Ginger Nuts of Horror
by Laura Mauro
Children are afraid of all kinds of strange and inexplicable things: monsters under the bed, strange shadows on their windows at night, that blank, empty space at the top of the stairs at night-time. Sometimes, their fears are more concrete. They might be scared of dogs, or clowns, or the possibility of ghosts, or He-Man (yes, really.) Or they might be scared of something completely different. Something that leaves you wondering how a child might even happen upon that kind of knowledge, much less develop a genuine phobia as a result.
I was the latter kind of child.
In 2014, a major Ebola outbreak seized West Africa, and subsequently the imagination of people thousands of miles away, separated from the dead and dying by oceans. Newspapers printed panicked headlines and doomsday scenarios, predicting a devastating pandemic which, in the end, did not occur. The sad truth is, while Europe and America indulged our wildest apocalyptic fantasies, over eleven thousand human beings died – all but one of them in Western Africa, where the outbreak began and eventually ended. It would’ve been hypocritical of me to have condemned the hysteria, though. There are not many arenas in which I can claim any kind of hipster credential, but in this I am unfortunately confident: I was terrified of Ebola before it became popular.
It was almost two decades before the Ebola outbreak which ravaged West Africa that I encountered the disease for the first time. I was nine, maybe ten. I should say this: I was already an anxious child, probably exacerbated by my parents’ recent divorce, and so it’s likely that my mind was already ripe for the sowing of some kind of weird phobia; it was probably only a matter of which terrifying thing I happened to encounter first.
As it happened, it was a magazine. I was a voracious reader as a kid (not much has changed) and would generally read anything to hand – newspapers, magazines, a Roy Chubby Brown jokebook which I didn’t really understand, but read cover-to-cover anyway. I was at my dad’s for the weekend, and the magazine just happened to be there. I remember it was one of those ‘weird science’ type magazines, a little like Fortean Times. It was the mid-90’s, pre ‘The Hot Zone’, and Ebola was still only a footnote in the annals of contemporary pop culture.
The article was terrifying. I recall it was presented as somewhere between a feature article and a short story. It was about a man – a scientist, I think – who’d gone to Africa for some reason or another and had contracted a mysterious illness. The article made such an indelible impression on me that nearly two decades later, I can still remember an entire paragraph describing the way the man’s intestinal lining sloughed away from the inside. The thought that such a profoundly terrible disease might exist was mind-blowing: that, out there in the world, there was a virus which could cause you to vomit black blood, to haemorrhage from the inside out, and to die in excruciating pain.
(My adult mind, having been to therapy for OCD, now understands that this is an extreme, sensationalised version of how the Ebola virus operates. My child mind was not quite so logical.)
The part that stuck with me most, though, wasn’t the gouts of blood or the excretion of internal organs, but the ending. A different man, who had been in contact with the Ebola victim, had boarded a plane back home. The very end of the story shows him exhibiting the same early symptoms of the man who died: a pounding headache. It wasn’t the possibility of spreading the virus that scared me – the idea of a vector or a ‘Typhoid Mary’ didn’t occur to me – but the fact that this terrible disease started with a headache.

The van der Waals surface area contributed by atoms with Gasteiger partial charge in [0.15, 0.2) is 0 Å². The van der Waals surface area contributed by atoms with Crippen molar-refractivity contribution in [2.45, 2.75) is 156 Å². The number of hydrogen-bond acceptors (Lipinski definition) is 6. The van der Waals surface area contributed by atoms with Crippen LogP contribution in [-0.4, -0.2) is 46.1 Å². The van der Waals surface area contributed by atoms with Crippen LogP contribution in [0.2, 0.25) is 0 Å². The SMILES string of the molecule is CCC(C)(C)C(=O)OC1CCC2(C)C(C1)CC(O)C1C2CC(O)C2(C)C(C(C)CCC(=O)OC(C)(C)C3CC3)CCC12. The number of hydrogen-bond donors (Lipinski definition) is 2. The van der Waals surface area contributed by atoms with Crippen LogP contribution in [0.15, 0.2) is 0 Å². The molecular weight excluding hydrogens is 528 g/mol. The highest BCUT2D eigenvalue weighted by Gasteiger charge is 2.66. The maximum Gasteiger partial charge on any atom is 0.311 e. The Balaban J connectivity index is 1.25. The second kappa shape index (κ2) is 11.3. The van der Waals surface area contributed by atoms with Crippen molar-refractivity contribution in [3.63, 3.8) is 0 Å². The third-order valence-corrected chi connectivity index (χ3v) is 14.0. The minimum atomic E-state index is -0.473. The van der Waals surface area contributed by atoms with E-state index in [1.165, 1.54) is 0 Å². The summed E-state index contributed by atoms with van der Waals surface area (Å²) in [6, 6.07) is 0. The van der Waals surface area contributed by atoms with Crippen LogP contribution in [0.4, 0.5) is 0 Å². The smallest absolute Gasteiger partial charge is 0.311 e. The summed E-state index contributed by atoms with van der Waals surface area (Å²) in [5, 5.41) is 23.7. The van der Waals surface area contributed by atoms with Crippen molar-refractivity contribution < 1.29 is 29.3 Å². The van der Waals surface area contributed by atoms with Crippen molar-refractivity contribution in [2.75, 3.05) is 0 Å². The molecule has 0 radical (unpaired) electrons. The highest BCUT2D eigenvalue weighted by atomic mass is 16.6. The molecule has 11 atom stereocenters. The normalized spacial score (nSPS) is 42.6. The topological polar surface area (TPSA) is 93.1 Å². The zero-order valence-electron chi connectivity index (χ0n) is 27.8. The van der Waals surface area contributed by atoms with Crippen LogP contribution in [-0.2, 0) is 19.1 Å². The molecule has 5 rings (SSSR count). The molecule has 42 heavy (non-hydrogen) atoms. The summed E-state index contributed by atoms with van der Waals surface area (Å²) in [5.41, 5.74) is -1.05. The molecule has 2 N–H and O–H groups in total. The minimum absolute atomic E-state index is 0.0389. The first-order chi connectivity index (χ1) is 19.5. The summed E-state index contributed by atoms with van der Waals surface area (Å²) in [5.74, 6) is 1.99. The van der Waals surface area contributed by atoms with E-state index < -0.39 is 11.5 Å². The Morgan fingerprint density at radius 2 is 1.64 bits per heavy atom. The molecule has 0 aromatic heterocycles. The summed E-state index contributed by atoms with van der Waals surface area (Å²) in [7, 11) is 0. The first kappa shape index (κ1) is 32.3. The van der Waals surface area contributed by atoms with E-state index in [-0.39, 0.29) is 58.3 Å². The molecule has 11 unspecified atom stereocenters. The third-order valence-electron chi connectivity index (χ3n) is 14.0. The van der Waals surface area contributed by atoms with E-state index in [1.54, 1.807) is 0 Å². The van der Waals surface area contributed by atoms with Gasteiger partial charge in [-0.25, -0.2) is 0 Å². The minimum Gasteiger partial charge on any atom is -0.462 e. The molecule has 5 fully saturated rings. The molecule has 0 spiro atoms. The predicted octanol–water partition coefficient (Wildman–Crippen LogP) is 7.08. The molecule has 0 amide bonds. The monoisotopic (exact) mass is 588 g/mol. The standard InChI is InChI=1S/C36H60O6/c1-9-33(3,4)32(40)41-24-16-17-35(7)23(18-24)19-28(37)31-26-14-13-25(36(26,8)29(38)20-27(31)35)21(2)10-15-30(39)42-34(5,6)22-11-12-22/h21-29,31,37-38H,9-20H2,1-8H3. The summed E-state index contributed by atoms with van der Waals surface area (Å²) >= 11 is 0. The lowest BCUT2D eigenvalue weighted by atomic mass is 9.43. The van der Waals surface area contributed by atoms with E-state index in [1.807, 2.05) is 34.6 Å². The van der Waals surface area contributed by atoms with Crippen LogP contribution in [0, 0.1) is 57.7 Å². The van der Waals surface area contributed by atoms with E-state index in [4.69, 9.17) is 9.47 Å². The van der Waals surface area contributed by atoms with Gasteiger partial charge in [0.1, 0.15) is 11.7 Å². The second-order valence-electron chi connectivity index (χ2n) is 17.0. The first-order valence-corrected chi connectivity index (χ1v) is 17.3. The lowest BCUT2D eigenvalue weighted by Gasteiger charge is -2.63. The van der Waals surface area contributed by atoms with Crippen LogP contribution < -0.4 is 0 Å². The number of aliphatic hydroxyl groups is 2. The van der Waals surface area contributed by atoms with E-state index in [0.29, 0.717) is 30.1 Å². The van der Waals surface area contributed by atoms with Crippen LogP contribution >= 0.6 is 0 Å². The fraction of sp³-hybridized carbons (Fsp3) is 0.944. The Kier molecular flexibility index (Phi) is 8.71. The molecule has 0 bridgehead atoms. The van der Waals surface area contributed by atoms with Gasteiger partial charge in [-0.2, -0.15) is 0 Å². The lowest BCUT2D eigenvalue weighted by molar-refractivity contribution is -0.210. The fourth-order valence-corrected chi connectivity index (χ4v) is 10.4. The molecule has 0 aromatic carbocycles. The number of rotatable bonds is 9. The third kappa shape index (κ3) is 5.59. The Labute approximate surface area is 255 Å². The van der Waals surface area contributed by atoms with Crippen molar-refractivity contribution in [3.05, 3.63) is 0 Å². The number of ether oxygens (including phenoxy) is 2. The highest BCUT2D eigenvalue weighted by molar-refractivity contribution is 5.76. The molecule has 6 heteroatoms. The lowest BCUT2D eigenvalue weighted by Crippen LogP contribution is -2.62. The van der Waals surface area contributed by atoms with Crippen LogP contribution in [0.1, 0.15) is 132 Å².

From then on I became incredibly paranoid, not so much about my own health, but those around me. I was convinced my parents would die, probably of Ebola. It probably doesn’t take a psychologist to figure out the underlying reasons for this sudden, extreme phobia, but I was nine, and frightened, and I could not stop thinking about the article. Things escalated until I started having physical panic attacks. The full whack: shaking, crying, unable to breathe, unable to calm down. My parents did the sensible thing and took me to a psychologist. I don’t remember a great deal from that time, but I do remember the psychologist commenting on my vivid imagination…
(It took me a long time to become comfortable reading and watching things with a ‘pandemic’ setting. Stephen King’s ‘The Stand’ took considerable steel to keep ploughing through. Some things never go away completely. I still haven’t read ‘The Hot Zone’.)
The thing is, it could have been anything. I could have read about UFOs or Ted Bundy or nuclear war, and those things might have imprinted themselves upon my anxious nine-year-old brain instead. It just so happened to be Ebola. It’s an incredibly mundane process, when you think about it.
Fast forward twenty or so years. It’s 2014. Ebola panic is rife, and I am strangely calm. I’ve been here before; I know what it’s like to be convinced your loved ones are going to die from a deadly, uncontrollable virus. Still, I avoid the newspapers, and I try not to think too hard about the people standing next to me on the Tube. I work in a medical laboratory, and my supervisor keeps cracking jokes about the blood samples we receive. He does it in that slightly too jovial manner that people adopt when the jokes are only kind of a joke. And I feel a little jolt of empathy for my nine-year-old self, whose strange childhood fear I have dismissed all these years as ridiculous fantasy.